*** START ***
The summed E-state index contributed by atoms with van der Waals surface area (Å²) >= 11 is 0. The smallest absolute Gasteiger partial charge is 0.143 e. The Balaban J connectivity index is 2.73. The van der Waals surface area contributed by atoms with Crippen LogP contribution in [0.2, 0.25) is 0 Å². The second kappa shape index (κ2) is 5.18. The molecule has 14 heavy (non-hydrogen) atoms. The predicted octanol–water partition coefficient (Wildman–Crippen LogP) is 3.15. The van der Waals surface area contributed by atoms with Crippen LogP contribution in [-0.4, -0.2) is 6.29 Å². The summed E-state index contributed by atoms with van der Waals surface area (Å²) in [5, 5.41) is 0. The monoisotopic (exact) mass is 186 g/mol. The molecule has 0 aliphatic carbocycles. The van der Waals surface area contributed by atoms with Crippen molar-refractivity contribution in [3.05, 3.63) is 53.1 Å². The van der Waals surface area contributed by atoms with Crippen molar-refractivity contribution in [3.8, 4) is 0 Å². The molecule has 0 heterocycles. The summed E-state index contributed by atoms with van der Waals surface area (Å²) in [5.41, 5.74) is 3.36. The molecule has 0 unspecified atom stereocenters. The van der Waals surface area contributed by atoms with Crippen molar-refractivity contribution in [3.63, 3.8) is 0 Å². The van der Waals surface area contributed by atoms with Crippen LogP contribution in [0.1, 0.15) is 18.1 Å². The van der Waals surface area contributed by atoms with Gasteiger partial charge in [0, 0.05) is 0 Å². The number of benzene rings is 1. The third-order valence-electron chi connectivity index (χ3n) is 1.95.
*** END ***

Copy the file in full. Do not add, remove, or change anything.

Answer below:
The summed E-state index contributed by atoms with van der Waals surface area (Å²) >= 11 is 0. The smallest absolute Gasteiger partial charge is 0.143 e. The Balaban J connectivity index is 2.73. The van der Waals surface area contributed by atoms with Crippen LogP contribution in [0.2, 0.25) is 0 Å². The second kappa shape index (κ2) is 5.18. The molecule has 14 heavy (non-hydrogen) atoms. The predicted octanol–water partition coefficient (Wildman–Crippen LogP) is 3.15. The van der Waals surface area contributed by atoms with Crippen LogP contribution in [-0.4, -0.2) is 6.29 Å². The summed E-state index contributed by atoms with van der Waals surface area (Å²) in [5, 5.41) is 0. The monoisotopic (exact) mass is 186 g/mol. The molecule has 0 aliphatic carbocycles. The van der Waals surface area contributed by atoms with Crippen molar-refractivity contribution in [3.05, 3.63) is 53.1 Å². The van der Waals surface area contributed by atoms with Crippen molar-refractivity contribution in [3.8, 4) is 0 Å². The molecule has 0 heterocycles. The summed E-state index contributed by atoms with van der Waals surface area (Å²) in [5.41, 5.74) is 3.36. The molecule has 0 unspecified atom stereocenters. The van der Waals surface area contributed by atoms with Crippen molar-refractivity contribution in [3.63, 3.8) is 0 Å². The van der Waals surface area contributed by atoms with Crippen LogP contribution in [0.1, 0.15) is 18.1 Å². The van der Waals surface area contributed by atoms with Gasteiger partial charge in [0, 0.05) is 0 Å². The number of benzene rings is 1. The third-order valence-electron chi connectivity index (χ3n) is 1.95.